The science: Using auditory clues to identify sounds triggers your visual-memory centers and strengthens their connection to your brain's auditory-processing centers.

2. Wake up to a new smell. Change your usual morning-smell association – vanilla, citrus, peppermint, and rosemary all make refreshing substitutions. Keep a bit of your favorite aroma in an airtight container on your bedside table for a week and release and sniff it when you first wake up. Enjoy a few more whiffs as you bathe and dress for the day.

The science: By linking a new odor with your morning routine, you activate new neural pathways.

3. Awaken your inner artist with strange views. On your refrigerator and walls, turn pictures of your family, calendar, and clocks upside down or sideways.

The science: Your brain is quite literally of two minds when it comes to processing visual information. The analytical and verbal part of your brain (called the "left brain") tries to label an object after just a brief glance: "table," "chair," "child." The "right brain," in contrast, perceives spatial relationships and uses nonverbal cues.

When you look at a familiar picture right-side up, your left brain quickly labels it and diverts your attention to other things. When the picture is upside down, the quick labeling strategy doesn't work – and your right-brain networks kick in, trying to interpret the shapes, colors, and relationships of a puzzling picture.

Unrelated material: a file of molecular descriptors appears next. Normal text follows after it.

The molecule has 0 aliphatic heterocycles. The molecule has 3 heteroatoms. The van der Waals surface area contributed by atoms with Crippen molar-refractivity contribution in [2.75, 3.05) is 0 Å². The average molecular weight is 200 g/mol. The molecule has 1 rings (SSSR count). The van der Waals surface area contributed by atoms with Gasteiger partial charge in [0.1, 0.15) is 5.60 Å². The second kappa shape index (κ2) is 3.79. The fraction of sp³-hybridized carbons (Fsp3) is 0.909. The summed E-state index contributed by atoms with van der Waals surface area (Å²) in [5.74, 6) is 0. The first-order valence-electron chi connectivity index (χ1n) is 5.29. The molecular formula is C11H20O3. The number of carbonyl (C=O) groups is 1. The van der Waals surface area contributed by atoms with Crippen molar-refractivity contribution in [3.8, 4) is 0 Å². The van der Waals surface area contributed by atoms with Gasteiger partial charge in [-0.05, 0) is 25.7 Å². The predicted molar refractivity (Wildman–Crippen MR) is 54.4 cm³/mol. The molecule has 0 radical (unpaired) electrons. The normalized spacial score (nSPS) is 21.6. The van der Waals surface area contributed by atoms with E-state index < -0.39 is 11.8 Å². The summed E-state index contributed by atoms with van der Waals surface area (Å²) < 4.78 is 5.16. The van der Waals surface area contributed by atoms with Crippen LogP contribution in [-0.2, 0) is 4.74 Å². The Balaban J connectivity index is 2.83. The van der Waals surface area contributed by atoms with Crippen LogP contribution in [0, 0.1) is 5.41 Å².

The strategy of looking at things upside down is a key component for awakening the latent artist in us, as described by Betty Edwards in Drawing on the Right Side of the Brain.

4. Touch up your wardrobe. With eyes closed, choose your clothing based on texture. For example, make it a silky-smooth day, or a rough, wooly day. Use your fingers, cheeks, lips, and even your feet to select your outfit.

The science: Extensive practice using the fingers to make fine distinctions between objects or textures causes expansion and rewiring of the brain areas involved in touch. This has been observed in monkeys trained to use their fingers to get food and in brain-imaging experiments in blind human Braille readers.

5. Blindfolded taste test. Identify food using four of your five senses: smell, taste, touch, and sound. A food's flavor includes its texture, aroma, temperature, spiciness, and even sound when handled correctly.

The science: Smell and taste play a huge part in our enjoyment of food. But texture plays a role, too. Focusing on a food's texture helps to create a different neural route. The tongue and lips are among the most sensitive parts of the body (even more sensitive than the fingertips).

Or you can do what I do and walk backward from time to time, listen to things using only your left ear, and even attempt to write with your non-dominant hand.

What We're Reading...

Here's to our health, wealth, and a great retirement,

Dr. David Eifrig and the Health & Wealth Bulletin Research Team
June 7, 2022